Wilson Contreras was the talk of major-league baseball Monday as he returned to Wrigley Field with the St. Louis Cardinals.
But instead of returning as the conquering hero who got the long-term deal he craved, Contreras was already the subject of trade talk on MLB Network, which spent part of the morning speculating where the former Chicago Cubs catcher would go only five weeks into the first season of his five-year, $87.5 million contract.
Cubs fans gave Contreras a warm welcome Monday before the Cardinals’ 3-1 victory, though the marquee at Murphy’s Bleachers threw a little shade on him:
“Hey Willson, How are things goin’ in St. Louis?”
Everyone knew, of course.
The decision by Cardinals management to take the catcher’s glove away from Contreras for the time being and make him a designated hitter and left fielder was widely seen as an indication they already had soured on the veteran.
Cardinals manager Oli Marmol said that isn’t the case and the decision was being “proactive” instead of reactive.
They knew how people would react to the news, which came with the Cardinals off to an abysmal start and the pitching staff putting up numbers one might expect from an expansion team.
“I honestly feel like we could’ve potentially ended up in a worse situation long term than what we’re experiencing today,” Marmol said. “This is just noise. This goes away.”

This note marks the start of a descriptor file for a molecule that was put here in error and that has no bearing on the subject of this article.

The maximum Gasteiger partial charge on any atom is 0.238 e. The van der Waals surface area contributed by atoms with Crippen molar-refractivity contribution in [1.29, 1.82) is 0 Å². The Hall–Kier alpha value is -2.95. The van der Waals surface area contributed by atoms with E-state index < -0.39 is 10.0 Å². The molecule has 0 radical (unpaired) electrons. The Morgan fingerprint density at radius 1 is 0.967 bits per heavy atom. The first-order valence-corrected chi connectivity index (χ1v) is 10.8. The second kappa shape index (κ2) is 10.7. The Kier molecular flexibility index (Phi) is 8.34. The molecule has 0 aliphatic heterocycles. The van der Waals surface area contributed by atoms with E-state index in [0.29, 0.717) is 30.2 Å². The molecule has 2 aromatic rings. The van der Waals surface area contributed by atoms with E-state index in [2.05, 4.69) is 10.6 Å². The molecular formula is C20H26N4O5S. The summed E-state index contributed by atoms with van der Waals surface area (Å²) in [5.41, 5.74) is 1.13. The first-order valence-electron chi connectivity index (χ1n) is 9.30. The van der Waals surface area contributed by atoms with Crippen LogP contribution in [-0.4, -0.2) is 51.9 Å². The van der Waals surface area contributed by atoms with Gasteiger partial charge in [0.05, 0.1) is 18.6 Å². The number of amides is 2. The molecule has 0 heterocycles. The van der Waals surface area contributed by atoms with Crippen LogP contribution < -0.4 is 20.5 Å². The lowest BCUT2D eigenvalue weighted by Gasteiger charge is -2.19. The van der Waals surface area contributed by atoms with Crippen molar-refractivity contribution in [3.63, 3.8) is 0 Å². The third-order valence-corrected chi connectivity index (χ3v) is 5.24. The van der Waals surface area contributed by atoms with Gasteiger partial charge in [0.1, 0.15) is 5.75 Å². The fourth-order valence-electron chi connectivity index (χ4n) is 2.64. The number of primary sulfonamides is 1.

That’s wishful thinking, but when you’re 11-24 you have to dream big.
The Cubs probably should’ve installed a psychiatrist’s couch in the visiting manager’s office for Marmol, who tried his best to explain his feelings of love for Contreras without explaining the reason he doesn’t want him catching his pitchers.
Marmol on Sunday called together Contreras and starters Adam Wainwright and Jack Flaherty to talk about the decision and let Contreras know they still believed in his catching ability. He called it a “huge step” in making Contreras feel loved and appreciated.
“At the end of the day, optically, people are going to run in a lot of different directions with it,” Marmol said, adding they feel “pretty damn good” about the results.
Wainwright said they “poured into” Contreras that they “love this guy, we’re glad he’s here, we want him to be our guy” for the long haul.
“No one has given up hope on Willie,” he said. “That was the main message that we wanted to share with him, and I think he took it well. Honestly, I don’t know if anyone has ever told him that.”
Well, Joe Maddon certainly did when he managed the Cubs, helping Contreras mature from an emotional hothead to a three-time All-Star who was instrumental in their 2016 championship. Their relationship was so strong, some players referred to Maddon as “Willson’s dad.”
Whether this method works won’t be known until Contreras returns behind the plate, whenever that may be. As his penance, Contreras has to sit or stand next to Marmol during games and observe things. That sounds like a timeout for talking out loud in class.